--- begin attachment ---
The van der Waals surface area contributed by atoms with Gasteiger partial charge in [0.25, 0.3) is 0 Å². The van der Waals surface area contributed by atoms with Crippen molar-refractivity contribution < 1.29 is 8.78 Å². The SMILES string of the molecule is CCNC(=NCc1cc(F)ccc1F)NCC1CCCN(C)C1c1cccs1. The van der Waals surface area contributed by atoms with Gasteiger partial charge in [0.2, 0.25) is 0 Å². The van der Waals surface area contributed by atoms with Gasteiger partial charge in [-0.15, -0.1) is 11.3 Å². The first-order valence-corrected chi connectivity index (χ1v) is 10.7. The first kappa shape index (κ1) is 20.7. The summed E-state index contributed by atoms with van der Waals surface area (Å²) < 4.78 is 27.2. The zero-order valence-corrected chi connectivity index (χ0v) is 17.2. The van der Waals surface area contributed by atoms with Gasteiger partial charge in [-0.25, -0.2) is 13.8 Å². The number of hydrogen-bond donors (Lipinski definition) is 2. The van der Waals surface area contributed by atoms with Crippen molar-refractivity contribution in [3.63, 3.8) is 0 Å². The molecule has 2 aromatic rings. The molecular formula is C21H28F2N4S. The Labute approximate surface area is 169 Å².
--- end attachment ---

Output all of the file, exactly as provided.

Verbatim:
The van der Waals surface area contributed by atoms with Gasteiger partial charge in [0.25, 0.3) is 0 Å². The van der Waals surface area contributed by atoms with Crippen molar-refractivity contribution < 1.29 is 8.78 Å². The SMILES string of the molecule is CCNC(=NCc1cc(F)ccc1F)NCC1CCCN(C)C1c1cccs1. The van der Waals surface area contributed by atoms with Gasteiger partial charge in [0.2, 0.25) is 0 Å². The van der Waals surface area contributed by atoms with Gasteiger partial charge in [-0.15, -0.1) is 11.3 Å². The first-order valence-corrected chi connectivity index (χ1v) is 10.7. The first kappa shape index (κ1) is 20.7. The summed E-state index contributed by atoms with van der Waals surface area (Å²) < 4.78 is 27.2. The zero-order valence-corrected chi connectivity index (χ0v) is 17.2. The van der Waals surface area contributed by atoms with Gasteiger partial charge in [-0.25, -0.2) is 13.8 Å². The number of hydrogen-bond donors (Lipinski definition) is 2. The van der Waals surface area contributed by atoms with Crippen molar-refractivity contribution in [3.63, 3.8) is 0 Å². The molecule has 2 aromatic rings. The molecular formula is C21H28F2N4S. The Labute approximate surface area is 169 Å².